Rangel to face House trial on ethics charges 

New York's embattled Rep. Charlie Rangel will face a public trial this month before eight lawmakers who accuse him of violating the rules of the House.

The Committee on Standards of Official Conduct announced it has issued a "statement of alleged violation" against the 20-term Democrat.

Though the committee did not disclose the charges, they are likely relating to unpaid taxes and accusations that Rangel had improperly leased several rent-controlled apartments in his district. Rangel also faces allegations that he used his influence as lawmaker and chairman of the House Ways and Means Committee to help a company that had donated $1 million to a school in New York named after him.

Rangel said he opposes the ethics committee ruling, and his opposition automatically triggers a public hearing, the likes of which has not taken place since 2002, when then-Rep. James Traficant, D-Ohio, went on trial in the House after being convicted of corruption charges in federal court. The panel of lawmakers found Traficant guilty of ethics violations and voted to expel him from the House.

Rangel, who earlier this year was forced to give up the chairmanship of the powerful tax-writing panel, says he believes the outcome will be different for him. He told reporters he is looking forward to proving he is innocent of the charges.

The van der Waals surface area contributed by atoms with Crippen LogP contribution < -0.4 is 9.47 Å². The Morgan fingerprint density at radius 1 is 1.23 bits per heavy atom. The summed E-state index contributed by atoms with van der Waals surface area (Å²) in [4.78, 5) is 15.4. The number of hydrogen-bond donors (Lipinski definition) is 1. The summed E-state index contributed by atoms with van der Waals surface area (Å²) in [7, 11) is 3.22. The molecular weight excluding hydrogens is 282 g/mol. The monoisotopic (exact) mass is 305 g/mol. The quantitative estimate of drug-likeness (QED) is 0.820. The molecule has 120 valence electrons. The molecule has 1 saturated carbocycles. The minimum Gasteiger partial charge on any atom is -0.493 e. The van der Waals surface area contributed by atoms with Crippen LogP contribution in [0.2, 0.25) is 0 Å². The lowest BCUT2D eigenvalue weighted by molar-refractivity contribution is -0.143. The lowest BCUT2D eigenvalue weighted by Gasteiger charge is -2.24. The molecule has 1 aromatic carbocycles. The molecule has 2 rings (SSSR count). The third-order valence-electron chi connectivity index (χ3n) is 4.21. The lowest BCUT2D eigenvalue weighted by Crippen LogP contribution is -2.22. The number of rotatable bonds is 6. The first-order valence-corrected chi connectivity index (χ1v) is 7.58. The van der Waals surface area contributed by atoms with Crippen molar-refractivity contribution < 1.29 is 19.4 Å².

The hearing will begin July 29 and will be presided over by ethics Chairwoman Zoe Lofgren, D-Calif.

According to a statement released by Lofgren and ethics ranking member Jo Bonner, R-Ala., the panel will "determine whether any counts in the statement of alleged violation have been proved by clear and convincing evidence and to make findings of fact."

If found guilty, Rangel faces punishment ranging from a written admonishment to expulsion from the House.

The watchdog group Citizens for Responsibility and Ethics in Washington on Thursday called on Rangel to resign in light of the House ethics ruling.

"Today's action demonstrates that the notoriously lax Ethics Committee has found substantial reason to believe that Rep. Rangel has violated federal law, House rules, or both," CREW Executive Director Melanie Sloan said. "Now the question is whether Rep. Rangel will resign or endure a public trial that promises to be filled with detailed and undoubtedly embarrassing revelations of wrongdoing. Rep. Rangel has toughed it out as long as he could, the time clearly has come for him to resign. He can no longer effectively represent the citizens of New York."


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